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Dakota Gold continues love affair with York in Bengough Stakes

Sat 10 Oct 2020

Watch how the six-year-old made all in the rearranged Group Three Coral Bengough Stakes with a stunning display to record his fifth victory on the Knavesmire.

Watch: A full replay of the Coral Bengough Stakes

Dakota Gold landed the first Group Three race of his career with a pillar-to-post success in the rearranged Coral Bengough Stakes at York.

Saved over from last weekend’s waterlogged Ascot card, Michael Dods’ consistent sprinter never saw another rival in registering a fifth win on the Knavesmire.

While the six-year-old has not been as prolific this year as last, when he won the Great St Wilfrid, two big handicaps and a Listed race at York as well as a Listed race at Ascot, he is back in great form again now.

Connor Beasley bounced him out of the stalls and he proved his versatility by seeing out the six-furlong trip in testing ground very stoutly.

James Fanshawe’s veteran The Tin Man had travelled noticeably strongly throughout, but briefly had nowhere to go when Dakota Gold quickened and when he eventually got in the clear it was too late, with a length and three-quarters the winning margin for the 13-8 favourite.

“It was a plus when Stormy Girl came out (non runner), that was the only front-runner I could see in the race. It meant that he could dictate, get a breather and go from there,” said Dods.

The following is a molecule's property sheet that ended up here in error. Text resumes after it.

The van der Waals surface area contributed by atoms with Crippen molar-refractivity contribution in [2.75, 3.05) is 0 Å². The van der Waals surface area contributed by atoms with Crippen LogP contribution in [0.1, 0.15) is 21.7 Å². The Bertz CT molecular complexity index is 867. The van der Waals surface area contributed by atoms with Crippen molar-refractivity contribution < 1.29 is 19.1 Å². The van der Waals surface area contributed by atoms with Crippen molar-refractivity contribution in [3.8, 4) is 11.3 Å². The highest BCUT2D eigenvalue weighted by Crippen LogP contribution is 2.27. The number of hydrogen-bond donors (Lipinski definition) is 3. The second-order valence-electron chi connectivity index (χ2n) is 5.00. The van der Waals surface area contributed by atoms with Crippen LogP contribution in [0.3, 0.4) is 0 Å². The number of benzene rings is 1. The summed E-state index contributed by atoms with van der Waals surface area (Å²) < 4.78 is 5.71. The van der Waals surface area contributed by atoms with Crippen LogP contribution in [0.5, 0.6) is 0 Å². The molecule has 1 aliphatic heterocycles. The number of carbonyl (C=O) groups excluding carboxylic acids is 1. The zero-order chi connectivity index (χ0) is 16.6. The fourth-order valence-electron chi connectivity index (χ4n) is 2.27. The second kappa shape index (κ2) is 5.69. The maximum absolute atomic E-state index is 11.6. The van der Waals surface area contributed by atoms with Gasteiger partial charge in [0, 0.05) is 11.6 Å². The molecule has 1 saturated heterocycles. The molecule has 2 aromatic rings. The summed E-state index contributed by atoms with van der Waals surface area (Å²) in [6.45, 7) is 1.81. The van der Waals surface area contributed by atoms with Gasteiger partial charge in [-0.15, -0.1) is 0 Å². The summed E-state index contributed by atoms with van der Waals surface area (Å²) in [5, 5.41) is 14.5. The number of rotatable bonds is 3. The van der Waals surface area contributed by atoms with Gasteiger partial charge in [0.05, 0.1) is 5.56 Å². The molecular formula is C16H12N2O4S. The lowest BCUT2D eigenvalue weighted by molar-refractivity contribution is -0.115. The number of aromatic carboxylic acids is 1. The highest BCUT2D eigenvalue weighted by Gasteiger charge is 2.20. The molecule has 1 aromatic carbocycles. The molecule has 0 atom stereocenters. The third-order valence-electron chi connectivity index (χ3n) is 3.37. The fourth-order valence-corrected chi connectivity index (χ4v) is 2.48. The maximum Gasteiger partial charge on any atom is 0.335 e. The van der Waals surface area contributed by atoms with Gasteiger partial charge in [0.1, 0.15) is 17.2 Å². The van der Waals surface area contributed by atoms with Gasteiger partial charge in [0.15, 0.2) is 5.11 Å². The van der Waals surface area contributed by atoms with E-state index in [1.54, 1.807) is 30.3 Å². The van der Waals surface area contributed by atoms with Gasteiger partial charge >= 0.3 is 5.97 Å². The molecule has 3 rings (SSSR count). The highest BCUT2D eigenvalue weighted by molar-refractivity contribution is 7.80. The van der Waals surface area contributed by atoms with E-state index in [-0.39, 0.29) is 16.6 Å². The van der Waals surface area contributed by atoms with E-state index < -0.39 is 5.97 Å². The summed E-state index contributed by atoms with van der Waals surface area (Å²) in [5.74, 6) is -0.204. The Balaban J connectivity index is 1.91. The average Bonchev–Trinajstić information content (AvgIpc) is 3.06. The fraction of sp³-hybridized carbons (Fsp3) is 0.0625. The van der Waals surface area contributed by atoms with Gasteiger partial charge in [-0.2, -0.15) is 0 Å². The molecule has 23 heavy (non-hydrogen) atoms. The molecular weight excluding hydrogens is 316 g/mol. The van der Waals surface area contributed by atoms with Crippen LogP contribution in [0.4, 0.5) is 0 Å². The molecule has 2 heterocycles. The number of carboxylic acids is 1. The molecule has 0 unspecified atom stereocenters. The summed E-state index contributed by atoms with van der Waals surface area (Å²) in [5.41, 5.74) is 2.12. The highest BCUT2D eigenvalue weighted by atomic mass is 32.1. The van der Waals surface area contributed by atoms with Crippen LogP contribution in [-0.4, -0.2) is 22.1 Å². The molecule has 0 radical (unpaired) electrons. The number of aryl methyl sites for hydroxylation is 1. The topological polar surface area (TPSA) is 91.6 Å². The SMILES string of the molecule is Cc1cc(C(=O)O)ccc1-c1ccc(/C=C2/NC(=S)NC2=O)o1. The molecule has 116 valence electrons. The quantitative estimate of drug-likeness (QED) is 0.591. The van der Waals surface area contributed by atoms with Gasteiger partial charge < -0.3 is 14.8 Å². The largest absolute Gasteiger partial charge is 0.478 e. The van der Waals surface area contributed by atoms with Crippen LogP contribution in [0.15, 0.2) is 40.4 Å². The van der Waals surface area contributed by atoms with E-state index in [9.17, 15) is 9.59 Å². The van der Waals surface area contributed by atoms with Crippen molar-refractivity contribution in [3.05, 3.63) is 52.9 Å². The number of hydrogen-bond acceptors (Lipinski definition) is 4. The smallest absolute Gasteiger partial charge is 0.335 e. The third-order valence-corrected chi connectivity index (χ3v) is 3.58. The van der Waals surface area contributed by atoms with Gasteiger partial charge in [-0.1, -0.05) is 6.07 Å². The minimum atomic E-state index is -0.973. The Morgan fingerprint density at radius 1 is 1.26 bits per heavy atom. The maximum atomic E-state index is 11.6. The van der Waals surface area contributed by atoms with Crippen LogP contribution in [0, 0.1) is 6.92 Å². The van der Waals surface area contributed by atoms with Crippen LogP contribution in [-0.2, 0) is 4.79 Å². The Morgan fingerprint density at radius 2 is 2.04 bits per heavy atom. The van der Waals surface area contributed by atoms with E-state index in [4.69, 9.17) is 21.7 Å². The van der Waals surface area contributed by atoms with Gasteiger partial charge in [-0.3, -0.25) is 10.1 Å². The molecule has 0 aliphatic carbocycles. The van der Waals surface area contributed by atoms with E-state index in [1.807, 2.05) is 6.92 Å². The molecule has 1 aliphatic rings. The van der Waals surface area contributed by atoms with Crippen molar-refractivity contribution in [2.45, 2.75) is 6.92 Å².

“Connor gave him a good ride and he just loves it here, I couldn’t tell you why. It’s a good flat track, the best track in the country. He’s never run a bad race here and Connor gets on well with him.

“It’s just played into our hands a bit, we had him in the two races at Ascot, went for the Rous (which he won last year) and it was abandoned. As soon as they moved the Group Three race to here then it was the obvious race to go for, especially with the conditions the way they are.”

Interview: Connor Beasley on Dakota Gold

There is also a chance Dakota Gold could be back out as quickly as Wednesday in the Rous Stakes, which will now be at Nottingham.

“I’m not ruling it out (running again), I’ll monitor it. There’s only the Listed race at Doncaster at the end of the season, coming into November, I think there’s a possibility we could go for next Wednesday and then call it a day for this season,” said Dods.

David O’Meara’s Gulliver won a second successive Coral Sprint Trophy when defending his crown in decisive fashion at York.

The six-year-old gelding defied odds of 20-1 to run a commanding race under Martin Harley, striking from the middle of the field with a furlong left to travel and soon gaining a comfortable lead over the field of 21.

David Loughnane’s 9-2 favourite Tranchee strove to close the gap but could not catch last year’s victor, with Mark Johnston’s 28-1 shot Desert Safari finishing third.

“He’s a wonderful horse,” O’Meara said of Gulliver, who carried 9st 7lb to victory – from a 2lb higher mark than last season.

“He won this race last year and he was a couple of pounds higher this year so we weren’t sure if he was maybe a few pounds too high to win it again, but he’s a fantastic horse and he seems to like it here.